What did I learn personally? I learned that I am still way more productive at the office, but it’s just me in here, so that’s kind of cheating. For me, it’s important to keep work and home life separate, and I was fortunate to be able to do so. I learned that setting my team up for remote work from the get-go over seven years ago was genius, though at the time I was just being cheap. It gave me an edge when clients asked me to help them set up a remote workplace. I learned what sources to trust and which ones just feed our fears. (Go to the original sources. If you want to know what the CDC says, go to its website; if you want to know what your state’s regulations are, go to its website; don’t let other people filter that information for you, especially in the echo chambers of the internet.) I learned how to set boundaries and still give my clients the support they needed. You’ve got to eat and sleep, even in a pandemic. I learned how to conquer my fears about the future and how to deal with personal and collective grief.
As a group, I’m very proud of my clients and the transitions, transformations, and improvisations they made last year. (Notice I didn’t use the word pivot. I think if we never, ever hear that word again it will be too soon.) I’m impressed with how they all learned to manage remotely, and more importantly, to lead remotely. The face of leadership shifted last year. Leaders had to become both more engaged and more flexible, creating new business models on the fly and finding ways to stay connected with their employees without seeing them in person for weeks if not months at a time. 2020 gave us the chance as business owners to redefine what our non-negotiables are when it comes to employee production and engagement. Impeccable customer service, of course, should be non-negotiable, but what about the work day? If customers’ and clients’ needs are met, does it really matter if work gets done at eight at night – or three in the morning? Leaders learned to give up some hands-on control and trust their workers to get the job done—and most were pleasantly surprised.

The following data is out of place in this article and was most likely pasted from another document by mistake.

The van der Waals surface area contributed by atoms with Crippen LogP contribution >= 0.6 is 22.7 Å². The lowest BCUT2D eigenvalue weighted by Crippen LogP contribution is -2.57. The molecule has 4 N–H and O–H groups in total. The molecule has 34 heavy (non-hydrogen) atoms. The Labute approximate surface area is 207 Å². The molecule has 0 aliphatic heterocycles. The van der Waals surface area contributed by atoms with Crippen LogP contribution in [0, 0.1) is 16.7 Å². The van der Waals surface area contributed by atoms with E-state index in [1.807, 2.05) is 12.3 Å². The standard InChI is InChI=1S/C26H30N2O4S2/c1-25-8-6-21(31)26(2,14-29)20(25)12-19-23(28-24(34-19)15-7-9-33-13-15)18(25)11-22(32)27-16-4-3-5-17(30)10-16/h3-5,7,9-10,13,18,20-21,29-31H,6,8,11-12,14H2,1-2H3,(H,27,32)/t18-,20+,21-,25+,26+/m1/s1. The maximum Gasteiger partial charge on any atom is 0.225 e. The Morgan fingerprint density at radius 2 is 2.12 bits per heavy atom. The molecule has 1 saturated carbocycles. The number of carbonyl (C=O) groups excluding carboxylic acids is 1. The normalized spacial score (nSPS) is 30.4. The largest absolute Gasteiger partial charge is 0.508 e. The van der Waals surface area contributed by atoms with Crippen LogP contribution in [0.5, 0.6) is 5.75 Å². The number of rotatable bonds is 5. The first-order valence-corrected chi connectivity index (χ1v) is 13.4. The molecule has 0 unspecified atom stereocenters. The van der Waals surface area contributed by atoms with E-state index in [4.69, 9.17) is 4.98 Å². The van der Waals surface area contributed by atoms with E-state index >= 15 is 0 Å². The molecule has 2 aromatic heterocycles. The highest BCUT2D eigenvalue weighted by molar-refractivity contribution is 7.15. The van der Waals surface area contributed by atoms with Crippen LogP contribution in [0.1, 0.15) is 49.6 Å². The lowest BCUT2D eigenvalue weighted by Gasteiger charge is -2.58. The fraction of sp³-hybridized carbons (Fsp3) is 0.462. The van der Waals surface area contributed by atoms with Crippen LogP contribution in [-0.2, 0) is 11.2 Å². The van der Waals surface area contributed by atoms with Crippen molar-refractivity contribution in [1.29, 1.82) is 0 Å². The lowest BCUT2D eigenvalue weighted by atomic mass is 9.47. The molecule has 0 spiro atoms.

What was your powerful lesson from 2020 and how can you carry that knowledge into 2021? How can that new knowledge or experience shape you into a better, more efficient, and more effective business owner and leader?
Do you want to talk it through
and figure out what to keep and what to toss away as life returns to a new
normal? Reach out to Structure for Success. I care about each of you and want
to help you succeed in the transformed business environment of 2021.